The Courier News from Blytheville, Arkansas on July 18, 1966 · Page 8
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The Courier News from Blytheville, Arkansas · Page 8

Blytheville, Arkansas
Issue Date:
Monday, July 18, 1966
Page 8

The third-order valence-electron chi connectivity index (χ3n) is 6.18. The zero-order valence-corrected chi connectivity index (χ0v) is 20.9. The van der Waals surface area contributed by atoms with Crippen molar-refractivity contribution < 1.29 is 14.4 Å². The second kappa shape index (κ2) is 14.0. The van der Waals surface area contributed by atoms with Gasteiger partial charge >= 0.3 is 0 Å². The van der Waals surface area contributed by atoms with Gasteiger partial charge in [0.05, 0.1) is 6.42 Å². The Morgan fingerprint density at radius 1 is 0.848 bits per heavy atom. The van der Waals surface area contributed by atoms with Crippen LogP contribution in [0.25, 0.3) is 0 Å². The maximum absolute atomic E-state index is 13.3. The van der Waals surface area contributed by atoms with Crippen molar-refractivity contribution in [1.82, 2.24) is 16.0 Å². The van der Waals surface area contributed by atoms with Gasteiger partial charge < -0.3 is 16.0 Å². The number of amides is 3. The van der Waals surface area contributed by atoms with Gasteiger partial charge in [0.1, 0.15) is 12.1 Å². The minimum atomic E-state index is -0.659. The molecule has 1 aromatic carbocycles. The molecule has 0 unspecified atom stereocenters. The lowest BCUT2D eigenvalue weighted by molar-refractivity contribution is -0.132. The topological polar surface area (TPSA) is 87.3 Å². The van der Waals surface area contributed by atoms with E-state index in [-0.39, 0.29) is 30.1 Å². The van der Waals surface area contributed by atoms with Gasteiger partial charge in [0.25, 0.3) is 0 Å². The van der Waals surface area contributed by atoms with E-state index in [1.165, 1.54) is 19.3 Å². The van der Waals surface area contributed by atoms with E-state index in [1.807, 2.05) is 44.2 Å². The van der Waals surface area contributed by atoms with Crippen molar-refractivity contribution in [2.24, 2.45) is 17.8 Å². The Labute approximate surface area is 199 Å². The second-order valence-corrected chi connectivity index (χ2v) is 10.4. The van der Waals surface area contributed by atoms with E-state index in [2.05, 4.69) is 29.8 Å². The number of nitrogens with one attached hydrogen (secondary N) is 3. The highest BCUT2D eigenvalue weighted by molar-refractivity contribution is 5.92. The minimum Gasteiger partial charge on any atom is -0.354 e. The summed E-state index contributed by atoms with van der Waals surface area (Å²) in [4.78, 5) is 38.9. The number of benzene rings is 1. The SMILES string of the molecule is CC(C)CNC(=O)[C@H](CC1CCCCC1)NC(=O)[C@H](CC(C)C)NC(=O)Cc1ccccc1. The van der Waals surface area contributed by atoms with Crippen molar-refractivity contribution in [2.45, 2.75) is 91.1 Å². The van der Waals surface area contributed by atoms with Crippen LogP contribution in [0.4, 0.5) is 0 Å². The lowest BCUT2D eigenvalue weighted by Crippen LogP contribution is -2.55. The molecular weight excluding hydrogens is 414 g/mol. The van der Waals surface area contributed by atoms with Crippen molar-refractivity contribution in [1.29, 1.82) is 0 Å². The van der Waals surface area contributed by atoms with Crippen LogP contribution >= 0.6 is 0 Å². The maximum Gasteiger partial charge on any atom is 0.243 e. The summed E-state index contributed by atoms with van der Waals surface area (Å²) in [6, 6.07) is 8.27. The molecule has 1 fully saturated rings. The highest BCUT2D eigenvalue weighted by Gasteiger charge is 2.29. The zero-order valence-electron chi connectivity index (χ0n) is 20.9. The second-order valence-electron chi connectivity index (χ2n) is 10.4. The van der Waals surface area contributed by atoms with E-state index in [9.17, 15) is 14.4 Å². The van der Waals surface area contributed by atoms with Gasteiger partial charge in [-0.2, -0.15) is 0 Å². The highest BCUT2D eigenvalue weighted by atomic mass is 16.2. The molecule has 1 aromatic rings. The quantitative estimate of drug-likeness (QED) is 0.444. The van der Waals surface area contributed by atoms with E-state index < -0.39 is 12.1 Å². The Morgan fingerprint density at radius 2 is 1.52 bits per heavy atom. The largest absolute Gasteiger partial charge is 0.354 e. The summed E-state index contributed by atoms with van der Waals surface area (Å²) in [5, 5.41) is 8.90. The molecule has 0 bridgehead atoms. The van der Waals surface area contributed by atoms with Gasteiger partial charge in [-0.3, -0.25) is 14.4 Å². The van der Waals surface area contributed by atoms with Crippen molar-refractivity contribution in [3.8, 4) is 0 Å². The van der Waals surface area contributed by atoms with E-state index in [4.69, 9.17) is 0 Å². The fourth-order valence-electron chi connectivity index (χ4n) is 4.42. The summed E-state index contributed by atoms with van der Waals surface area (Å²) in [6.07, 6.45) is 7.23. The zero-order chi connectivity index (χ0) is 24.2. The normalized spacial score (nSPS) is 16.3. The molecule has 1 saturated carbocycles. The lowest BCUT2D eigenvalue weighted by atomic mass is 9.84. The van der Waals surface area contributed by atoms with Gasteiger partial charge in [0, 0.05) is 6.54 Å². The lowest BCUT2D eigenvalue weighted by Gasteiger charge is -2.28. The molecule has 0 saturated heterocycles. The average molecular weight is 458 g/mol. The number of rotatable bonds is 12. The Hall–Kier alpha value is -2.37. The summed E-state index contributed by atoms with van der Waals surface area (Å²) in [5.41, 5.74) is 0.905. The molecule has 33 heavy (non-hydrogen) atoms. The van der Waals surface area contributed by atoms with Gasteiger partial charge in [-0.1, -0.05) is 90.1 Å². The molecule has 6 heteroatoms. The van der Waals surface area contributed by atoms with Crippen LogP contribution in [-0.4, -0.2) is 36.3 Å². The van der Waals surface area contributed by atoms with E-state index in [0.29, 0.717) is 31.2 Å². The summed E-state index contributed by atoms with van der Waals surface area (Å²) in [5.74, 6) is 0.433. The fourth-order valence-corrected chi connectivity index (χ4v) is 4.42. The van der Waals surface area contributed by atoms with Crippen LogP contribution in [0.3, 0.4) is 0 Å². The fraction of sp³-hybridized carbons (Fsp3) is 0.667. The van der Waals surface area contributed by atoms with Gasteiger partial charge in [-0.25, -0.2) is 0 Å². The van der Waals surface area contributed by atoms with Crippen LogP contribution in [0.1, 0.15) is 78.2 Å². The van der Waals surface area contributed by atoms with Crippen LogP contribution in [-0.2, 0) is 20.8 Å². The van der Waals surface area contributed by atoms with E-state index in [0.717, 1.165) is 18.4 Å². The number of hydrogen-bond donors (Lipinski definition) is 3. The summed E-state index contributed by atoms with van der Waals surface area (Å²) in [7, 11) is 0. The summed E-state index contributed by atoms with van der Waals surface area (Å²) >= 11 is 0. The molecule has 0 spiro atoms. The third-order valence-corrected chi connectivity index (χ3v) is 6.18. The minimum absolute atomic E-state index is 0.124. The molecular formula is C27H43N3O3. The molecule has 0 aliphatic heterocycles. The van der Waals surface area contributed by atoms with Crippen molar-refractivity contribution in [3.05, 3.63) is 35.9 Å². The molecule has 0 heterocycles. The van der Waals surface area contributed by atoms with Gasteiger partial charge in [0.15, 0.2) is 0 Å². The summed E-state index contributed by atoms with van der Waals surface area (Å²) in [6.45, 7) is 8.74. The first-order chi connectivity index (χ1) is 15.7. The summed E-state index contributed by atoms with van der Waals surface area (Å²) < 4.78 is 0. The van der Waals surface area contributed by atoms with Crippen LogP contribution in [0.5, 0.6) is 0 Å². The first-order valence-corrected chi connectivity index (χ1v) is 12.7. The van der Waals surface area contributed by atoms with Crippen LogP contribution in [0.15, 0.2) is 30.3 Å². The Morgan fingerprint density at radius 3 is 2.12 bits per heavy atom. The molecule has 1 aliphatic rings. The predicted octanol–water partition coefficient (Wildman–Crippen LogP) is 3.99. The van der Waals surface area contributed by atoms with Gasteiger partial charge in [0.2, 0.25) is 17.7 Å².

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LEG/ON LOSES 5TH FIRST And That's 30 Blytheville's American Legion baseball team won No. 30 yesterday afternoon—but the Dud Cason club also lost No. 5. The fifth loss came before the 30th victory. Well, ihey really didn't lose the first game against Tuckerman at Light Brigade Field, they blew it. Tuckerman won the opener on a four-run thrust in (he last inning 9-7, then the Cas- ons ripped back 5-0 on Jerry McLaughlin's six-hitter. * * * •'•' Two infield errors and a ' single loaded the bases in the seventh inning with one out when Eddie Garner came into relieve Bobby George on the hill in the opener. Carner struck out the first batter but allowed two singles after that and Tuckerman had all the runs it needed to give the Blytheville boys their third loss in a row. Larry McKinney had started the game for Blytheville. •• After a briliant first inning, the visitors suddenly solved the righthanded- curveballer for six straight singles. George relieved here and held 'em the rest of the way. At least until the fateful seventh. And even he could've been out of it with some sharp defensive work. | COURIER NEWS Monday, July IS, 1966 PAGE E1GH1 . McLaughlin was the leader in the nightcap. He was a stingy with the hits, struck out 11 in seven innings and only walked one. * - * The defense was better In the second game also. A dou- bleplay wiped out the free pass in the first frame. Stan Williams had a pair of doubles. Bruce Bateman delivered a double and single. Carrying the offense in the first scuffle were Ronnie Yarbrough and Bateman. Yarbrough slugged two doubles, while Bateman produced a twobagger and two singles in three official at- bats. » * * Tuckerman, coached by Morgan Gilbert, now has a 12-17 season record. Blytheville's doubleheader with Helena Wednesday has been called off, since Helena plans to go into its tournament on that date. Paragould is due to come here Friday night for a twin- bill. The scheduled visit of Little Rock Air Force Base next Sunday is the end of the regular schedule. The district tournament is booked for Light Brigade Field July 27-31. Tuckerman ..050. .000 4. .8 12 1 Blytheville .. .301 030 0. .7 94 Tuckerman — Todie Pearson. Bob Billings (7); and Larry Til- tee. Blytheville —Larry McKln- ney. Bobby George(2). Eddie Carner(7); and Pat Harper. WP —Pearson. LP—George. Umpires jimmie Gee and Freddy Rounsavall. SECOND GAME Tuckerman ..000 000 0..0 6 1 Blytheville .. .200 210 X..5 9 1 Tuckermnn — Billings, Mike Mike Weaver (5); and Tlffee. Blytheville — Jerry McLaugnlln and Bonnie Beard. LP — Billings. Umpires—Rounsavall and Gee. Storekeeper—Paul Human. RYUN'S RUN WORLD'S BEST Thank You, Ivan - By JACK STEVENSON Associated Press s ports Writer ' BERKELEY, Calif. (AP) — Kansas teen-ager Jim Ryun handed the Irop Curtain countries an unexpected return blow to their slap at his nation when his flying feet returned the world record in the classic mile to the United States after a 29- year absence. For if Poland hadn't followed the lead o£ Russia and pulled out of dual meets against the USA track and field forces in a political move against U.S. activities in Viet Nam, the 19- .-emarkable 2.3 off the record held by Frenchman Michel Jazy. Instead, he would have been running a 1,500-meter race, the metric mile, against ;he Poles. * * * Ryun, a University of Kansas freshman, now adds his mile mark to the world record of 1:44.9 in the half mile he has pending recognition. His 880 mark came at Terre Haute, Ind., on June 10. The previous month in -Los Angeles, the youngster from East Wichita •year-old Ryun wouldn't have run the mile Sunday. • ! He wouldn't have had the chance to blaze four laps in 3 minutes, 51.3 seconds, clipping a „. American owned the mile record. Cunningham ran 4:06.8 in 1934. En route to the mile, Ryun also was clocked with the second fastest 1,500 meters of all time—3:36.1, an American record topped only by the 3:35.6 by Herb Elliott of Australia in the 1960 Olympics. * * Standing 6-foot-2 and weighing 155, Ryun says, "I like any dis tance—a half mile, 1,500 meters mile or two miles." He plans to compete in th yUUIlgOlcl J.1 UI1I JJJOOL " iwiiiKt* • •-« j,.™.- ..- , bettered the American two-mile hall mile next weekend at Lo record at 8:25.2. j Angeles where runners _ from Not since Britain's Sydney Woddersbn broke the record of another Kansarj, Glenn Cunningham, with a 4:06.4 in 1937, has * * All Types of Records BERKELEY, Calif. (AP) 'Jim Ryun's fastest-ever mile topped two days of competition in the All American Invitational track and field meet which saw records of all types rewritten. The 19-year-old Kansan's time cf 3 minutes, 51.3 broke the world mark. As the stars head for Los Angeles and competition against an aggregation from New Zealand, Australia and Britain on Saturday and Sunday, they leave California's Edwards Stadium which saw: records and the fastest 10,000- meler run on American soil. Ryun's great run brought two of the U.S. marks — his mile ime and en route a 3:36.1 for 1,500 meters. Art Walker of the Three * * * American men's records, two American women's Southern California Striders notched the other one with a 547% triple jump. * * * Ron Laurrieu of Santa Monica Calif., ran the 10,000 meters in 28:54.1. American women's, records fell to RaNae Bair of San Diego in the javelin with a throw ol 188 feet, 11 inches and to Charlette Cooke of Los Angeles with 2:04.7 in the 880. Australia, New Zealand an Britain substitute for the Rus sians. Then he'll take a vacatio from track until fall when h joints the Kansas cross-countr varsity. When Poland withdrew from the scheduled dual meet a wee j ago, the All American Invita tional was substituted, keepin .he same events as on the orig nal schedule but substituting th mile for 1,500 meters and th mile relay for the 1,600-mete baton passing event. TJtt Vltw from Htn ED HAYES * * * So Many Friends JUST ABOUT ALL THE ATHLETIC ACTION CENTERS in Mississippi County were represented in some fashion, by players and coaches and fans, by flowers and by messages and—most important—by prayers. Friends who crammed into First Baptist Church in Os.ce- ola yesterday afternoon hoped that in some manner, by their presence, they could extend comfort to Ray Mann and the other members of the family. Ray, who has one of the highest codes of sportsmanship around, lost his beloved wife Friday morning. At the tender age of 48, she just failed to wake up. * * * Mrs. Mann worked in the yard Thursday. It was a hot day. Remember? A blister, a real blister. She didn't feel well that evening and went to see her doctor. A shot gave her relief and she went to bed feeling better. Ray went through his regular morning ritual; shave and bath, had breakfast with Boston Red Sox scout Wpg Rice (who has his eye on a couple West Memphis Legion players), then Ray returned home to check on his wife. He sat beside her on the bed, talked to her gently until— until the shocking realization that she was no. longer breathing jabbed him between the eyes. * * *••••..•• So, the funeral was yesterday and there wasn't enough room for friends in the church. The cardinal comfort at these hard times, of course, comes from the measure of the spiritual each of us embraces but it's a time, too, when you ache for the presence and words and actions of friends. Ray has an adequate supply of friends, for sure. As coach of teams that won the state American Legion and state semipro championships, as a past president of the Mississippi County Bowling Association, a major league scout and a gay who is at home at Haley Field in Blytheville just,as he is at Hale Field in Osceola, he was a cinch to pick up a few buddies along the way. - , . . * * * , So, the friends turned out. The response was warming. Not the least helping hand belonged to the Rev. Harry Jacobs, pastor, but who was there to comfort him? Because of his closeness to the Manns, it was one of the most difficult services he'd ever conducted. The Manns are members of the church and they don't hide in the last pew. It was this strength that carried 'em through a tragedy four years ago this month, when the budding life Of Ray Junior was snuffed out on a county road early one morning. Stormy Lynch, the pig sandwich salesman who moonlights as an official 'of basketball and football games across the stale, isn't worried about his ole buddy Ray. "This boy is strong religiously," said Stormy admiringly. "He can stand anything. If anyone can take it, Ray can." * *,.,,* Sports were an integral component in the life of Ray's wife, too. It was a way of life, no kidding about it. Ray Junior played football and baseball and Ray Senior was always going off where the action was. It went farther back into her life than that, too. Her brother Gerald Blomeyer played football for the BBS Chickasaws, a hard-nosed center in the 194346 era. So now the game is over for another of the good players. May God grant her soul rest. To Ray and to all other offshoots of the Mann clan, her dear mother Mrs. E. F. Blomeyer, I submit my own sympathies. I know HI have to stand in line to get my message across but for these folks you don't mind standing in line. Don't Pay That Bet! "All of us in the race wer determined to run our person best," said the quietly mode Ryun, who already had done 3:53.7, just one-tenth off Jazy record. "When you run a good race, you always feel you could have done better," he added and then predicted someone would lower the record to 3:50 before the end of the year. Travs Squeeze Enough Runs Into One Inning LITTLE ROCK (AP)—Arkansas bundled all its scoring into inning Sunday and defeat:;ed El Paso 5-2 to regain a •share of first place in the Tex; as League baseball race. ; The Travelers get a chance 'to lake a half game lead to-night when they seek their third ^straight victory over the Sun :Kings. Arkansas and Amarillo are 'deadlocked in the lead with 51- 39 records following Amarillo's split of a doubleheader with Albuquerque Sunday. Amarillo won the nightcap 6-2 after dropping the opener 4-0. * * * In the other Texas League game Dallas - Fort Worth blanked Austin 2-0. Larry Stubing and Billy Wolff each hit two-run homers in Arkansas' five-run fourth inning outburst. It was Stubing's 15th round tripper of the year. Mike Torrez checked the Sun Kings on only four hits with a route-going pitching performance. * * * El Paso 000 010 001-2 4 0 Arkansas 000 50fl Ox—5 9 3 Dugan, Hickman (4), Mosley (5) and Egan; Torrez and Breeden. W-Torrez (1-2). L — Dugan (1-2). Home Runs—Arkansas, Stubing (15), Wolff (5). BLYTHEVILLE LEGION ARENA WRESTLING Tuesday, July 19 Adults 75e — Children 25e I HOPE THE LADY WHO ASKED ME TO FIND OUT just when Bill Mazeroski hit that home run to beat the Yankees in the seventh game of the 1960 world series hasn't paid off the bet yet. The answer was given here last week that Pirate Mas cracked the home run in the last of the ninth with two outs and the count 3-2. A voice in the wilderness challenged the answer and it turns out the voice was correct. It was in the last of the ninth all right but Mazeroski was the first batter up. To further pinpoint it, he hit the decisive homer on the second pitch from Ralph Terry. Other homers in the wild game were produced by Pirates Hal Smith and Rocky Nelson ... and Yankees Yogi Berra and Moose Skowron. * * * I hunted for the answer to the lady's query unsuccessfully in the microfilm file of the Courier News. I turned to a Pittsburgh friend in town and I knew he would be pleased to go over the game again, so I used his answer. But as it turned out he was so hysterical about the Pirates winning, his exact recap of the event was hazy. The official answer was uncovered in the handy archives of baseball statistician J.P. Friend. Really, I should've known the answer myself but the 1960 season was one I wanted to forget quickly and forever. You see, I had bet a box of cigars that the Pirates would finish below the Cardinals from St. Louis. MAJOR LEAGUE STANDINGS NATIONAL LEAGUE ttsburgh . an Fran. .. •OS Angeles lila ouston .... Janta ..... .Louis ... ncinnati .. ew York ., hicago .... "W. L. Pet. G.B. 55 35 .611 55 37 '.598 51 37 .580 .544 49 41 1 3 6 45 43 .511 9 43 47 .478 12 42 46 .477 12 39 49 .443 15 37 51 .420 17 29 59 .330 25 Baltimore. Detroit <. lleveland California Minnesota Chicago .... Kansas City New York . Washington Boston Saturday's Results Los Angeles. 7, New York 1 Philadelphia 6, San Franciso, 5, 15 innings Chicago 4, Pittsburgh 1 Houston 1, Atlanta 1, 5Vi innings, rain Cincinnati 5, St. Louis 3 Sunday's Results Pittsburgh 7-7, San Franeis- o 4-1 '...••'. Philadelphia 3-1, Los Angeles 3 : New York 4-7, Houston 2-5 . St. Louis 4-2, Chicago 3-7, 1st ame 11. innings Atlanta ?, Cincinnati ,6 ' Today's Games Houston at New York, 2. Los Angeles at Philadelphia, San Francisco at Pittsburgh, Cincinnati at Atlanta Chicago at St. Louis, N Tuesday's Games Cincinnati at Chicago Philadelphia at Houston, N Atlanta at St. Louis, N Only games scheduled MINORS— TEXAS LEAGUE W. L. Pet. G.B. 51 39 .567 51 39 .567 46 47 .495 6% 45 47 .489 7 toarillo ... \RKANSAS Jbuquerque \ustin 11 Paso 42 50 .457 10 AMERICAN LEAGUE V- 60 . 40 48 49 43 . 42 . 41 40 . 4'P 39 Saturday's L. Pet. G.B. 32 ..852 38 .568 8 40 .545 W 41 .544 10 47 .478 16 48 .467 17 49 .456 18 49 .449 18% 53 .430 20% 55 .415 22 Results Baltimore 8, Detroit 2 Boston 7, California 1 New York 9, Kansas City, 5, 10 innings Minnesota 6, Washington 2 Chicago 7, Cleveland 2 Sunday'? Results Chicago 5-2, Baltimore 1-3 Cleveland 7-15, Detroit 3-2 Kansas City 3-2, Boston 2-3 California 5-1, Washington 0-3 New York 4-9, Minnesota 2-6 Today's Games California at Cleveland, N New York at Minnesota , Baltimore at Chicago, N Only games scheduled Tuesday's Games Chicago at Cleveland, N Minnesota at Washington, 2 twi-night Detroit at Baltimore, N Kansas City at New York, N California at Boston, N Troni-MlM Kjnfl Has to B«o» Hi» Bett FrUnd* MINNEAPOLIS nly thing husky idn't like about 3rd Trans-Mississippi ( . Tournament Sunday was than. aA in beat his friends to do »•a 4is very hard to^play your pal » said «» .»WB Wiechers after he had defeat Bob E, Smith 3 and 2 in the eheduled 36-hole finals ™u* aver the Edina Country Club ourse. ' •.•'•' i Wiechers is from Atherton, Calif and just recently gradtj- ated from Santa Clara .Univera, v Smith, from Sacramento, Calif., still has some schoolinu eft at Sacramento State. ^ The two finalists, along Witji Ron Cerrudo of San Rafael and San Jose State and Ross Randall of Alanieda, Calif.,.drovt here together from California. Wiechers beat Cerrudo 3 and J in Friday's quarter-finals. ; 3allas-FW ... 39 52 .429 12 Sunday's Results Albuquerque 4-2, Amarillo 0-6 ARKANSAS 5, El Paso 2 Dallas - Fort Worth 2, Austin 0 Today's Games Austin at Dallas-Fort Worth El Paso at ARKANSAS Only games scheduled INTERNATIONAL Saturday's Results Buffalo 5-10 .Rochester 2-1 Richmond 2, Toledo 1 Columbus 4, .Jacksonville 1 Toronto 3, Syracuse 2 Sunday'* Results Columbus 7-4, Jacksonville 3-t Richmond 5-0, Toledo 2-1 Buffalo 5, Rochester 3 Toronto 5-3, Syracuse 0-5 PACIFIC COAST Saturday's Results Tacoma 7, Portland 2 Tulsa 4-4, Oklahoma City 3- Phoenix 6-0, Vancouver 2-3 San Diego 3, Denver 1 Spokane 11, Indianapolis 10 Seattle 11, Hawaii 2 Sunday's Results San Diego 5, Denver 3 Portland 3-3, Tacoma 0-2 Vancouver 8, Phoenix 5 Tulsa 10, Oklahoma City 9 Indianapolis 2-7, Spokane 1 Seattle 14-11, Hawaii 5-12 A New Face for Attorney General PURCELL DEMOCRAT * Dignity * Responsibility * Integrity (pel. ad fd, /or br Dt. Jnao S<^(r. EtnlflB>_ * * * * * v\ Vote for a Working Lieutenant Governor Joe Basore is the only candidate for Lieutenant Governor who has a program designed to stimulate Arkansas' economic growth. This 39-year-old business man and land developer has THE ABILITY to represent us, THE DESIRE to serve us and THE WILLINGNESS to work for us. Pol. Adv. pd. for by Ernie Dcane Democrat jftF LiEUTEnAHT GOVERnOR^ IF YOU CARE... STARTING TIME — 8:30 CHAMPIONSHIP TAG TEAM MATCH AL COSTELLO And HERB WELCH • — Vs. — LUKE WELCH And CHIN LEE First Match Rowdy Red Roberts — Vs.— Steve Kovak